( Originally Published 1853 )
WE read in the Holy Bible, that " we brought nothing into this world, and it is certain we can carry nothing out." Tim. vi, 7. This is a truth which we ought always to remember. The richest man goes out of the world just as poor as the man who has had nothing but poverty and want for his portion in this life. Go into the graveyard, and you will see that the bodies of the rich and poor lie side by side; and the former molder away just as quick as the latter, and their dust is just as base and worthless. And if we could look into the world of spirits, we should see that it is not those who were rich in this life that are happy and honored there. The pure in heart, whether they possessed much or little of the wealth of this world, are the only ones who are admitted into the kingdom of God.
If those who have money cannot be benefited at all by it in the world to come, it is very important that they should make a proper use of it in this world. But what is a proper use of money ? Should it be spent in purchasing gay clothes for the body, or rich dainties for the appetite, or fine horses and carriages fop the purpose of making a grand show in the world ?
No : God does not put money into the hands of men that they may spend it for such purposes. Much less does he give people money, that they may spend it for intoxicating drinks, which destroy the health, ruin the character, and lead to the commission of a thousand sins against his holy law.
Rather than spend my dollars and dimes for such purposes, I would give them to my children for playthings.
Then they would do no harm ; but when used to gratify sinful appetites, or nourish vanity and other unholy feelings, they are worse than poverty to their possessor.
You recollect that I told you, some pages back, that money does us no good while we keep it. It is only when we part with it, and let somebody else have it, that it really benefits us. Sometimes it benefits its possessor, by bringing him useful articles for the comfort of his body, or books for the improvement of his mind ; and sometimes, though it does not bring him these useful articles, yet it benefits him by bringing very happy feelings into his heart.
What; giving away money bring happy feelings into the heart ! How can that be ? Little Stephen Brown could tell you how ; and perhaps the story of little Stephen will explain it to you better than I can do it in any other way.
Stephen lived with his parents a few miles from a large city and they often had friends from the city to visit them.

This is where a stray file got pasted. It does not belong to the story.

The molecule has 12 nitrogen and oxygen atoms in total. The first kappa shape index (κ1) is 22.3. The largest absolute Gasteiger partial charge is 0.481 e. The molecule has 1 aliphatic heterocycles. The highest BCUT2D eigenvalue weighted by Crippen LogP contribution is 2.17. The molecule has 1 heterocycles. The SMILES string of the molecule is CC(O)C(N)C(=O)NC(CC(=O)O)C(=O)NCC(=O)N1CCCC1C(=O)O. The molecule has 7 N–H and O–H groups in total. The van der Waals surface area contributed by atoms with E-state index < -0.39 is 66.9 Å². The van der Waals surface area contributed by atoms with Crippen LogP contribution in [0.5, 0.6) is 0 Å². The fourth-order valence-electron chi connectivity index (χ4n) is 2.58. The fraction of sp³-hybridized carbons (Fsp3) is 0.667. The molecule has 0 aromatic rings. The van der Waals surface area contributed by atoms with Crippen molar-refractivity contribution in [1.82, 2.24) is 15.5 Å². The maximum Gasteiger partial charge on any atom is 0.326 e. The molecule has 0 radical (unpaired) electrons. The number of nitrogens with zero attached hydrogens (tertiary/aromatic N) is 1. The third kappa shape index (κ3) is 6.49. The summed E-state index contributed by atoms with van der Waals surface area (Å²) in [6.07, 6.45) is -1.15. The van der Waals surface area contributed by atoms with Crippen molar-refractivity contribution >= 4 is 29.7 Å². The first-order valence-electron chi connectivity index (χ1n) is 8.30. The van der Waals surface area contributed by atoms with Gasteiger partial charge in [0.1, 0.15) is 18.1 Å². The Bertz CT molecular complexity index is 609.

The little boy would run and open the gate for them, and show them many other little attentions. One gentleman, seeing that he was a very active and careful boy, threw him a bright half-dollar.
Stephen had never owned so much money before. He thanked the gentleman very politely, and then ran away-with his prize to show it to his parents. He examined the bright coin carefully on both sides, he laughed and skipped with ecstasy. His father told him he must not spend it for anything that would do him no good ; but that he would have an opportunity to show himself a wise and good boy by the manner in which he should spend it.
A few hours after this a pious lady called to collect a little money for the relief of some poor orphan children.
She told the simple and touching story of the orphans ; how death cime, and cruelly tore away their parents from them, and left them in the cold world without comforts, and without any kind friends to care for them.
Mr. Brown took notice that little Stephen listened to every word of the lady's story ; his heart throbbed with pity for the poor children, and the tears glistened in his eyes. When Mr. and
Mrs. Brown handed the lady their donations, Stephen stepped up to his father with the - half-dollar in his hand, and said, " Pa, I can do without this money, but the poor orphans can't : may I send it to them ?"
" Do as you choose," said Mr. Brown.
Stephen then ran with it to the lady, saying, " Here is my -bright money; give it to the poor children, and tell them I sent it. I know they will be glad of it."
She thanked him for his fine donation, and invited him to go, before long, and see how much good his money had done the poor orphans. After she had gone, Stephen could not help talking about the joy which his money would give to those destitute children, and how thankful they would be, that so kind a friend as he- had been found for them.
" But," said Mr. Brown, " when the gentleman gave you the money, you laughed and skipped as hard as you could. You don't do so now ; you don't feel as well now as you did then, do you ?"
After a moment's pause, Stephen replied : "I guess I am not quite so tickled ; but I am a thousand times happier !" His father commended his generosity, and told him that the Saviour once said, " It is more blessed to give than to receive."
I pity those selfish people who never give anything for the relief of the needy, or to send the Saviour's gospel to the ignorant. I pity them because they deprive themselves of so much real happiness. Selfish and miserly feelings always make a person miserable; but generosity and benevolence afford a thousand enjoyments.
Open your heart, then, little reader; think of the sufferings of the poor, the ignorant, and the vicious ; and if you have a few shillings, or a few pennies, don't hide them away as the miser does, don't spend them for candies and nuts, as many children do ; but give them to furnish food for the hungry, or clothing for the naked, or to send the knowledge of salvation to those who are without hope and without God in the world.
I have often wished that the eye of my body could go along with the money I contribute to these good objects, just as the eye of my faith does, and just as the all-seeing eye of God does. I should then see a thousand little touching incidents that would warm my heart and fill my soul with gratitude, that God had enabled me to scatter blessings to so many who were ready to perish.
I once had a little dialogue with myself about a dollar which I had given to the Bible cause. I asked myself a great many questions, and then answered them as well as I could with what knowledge and faith I had.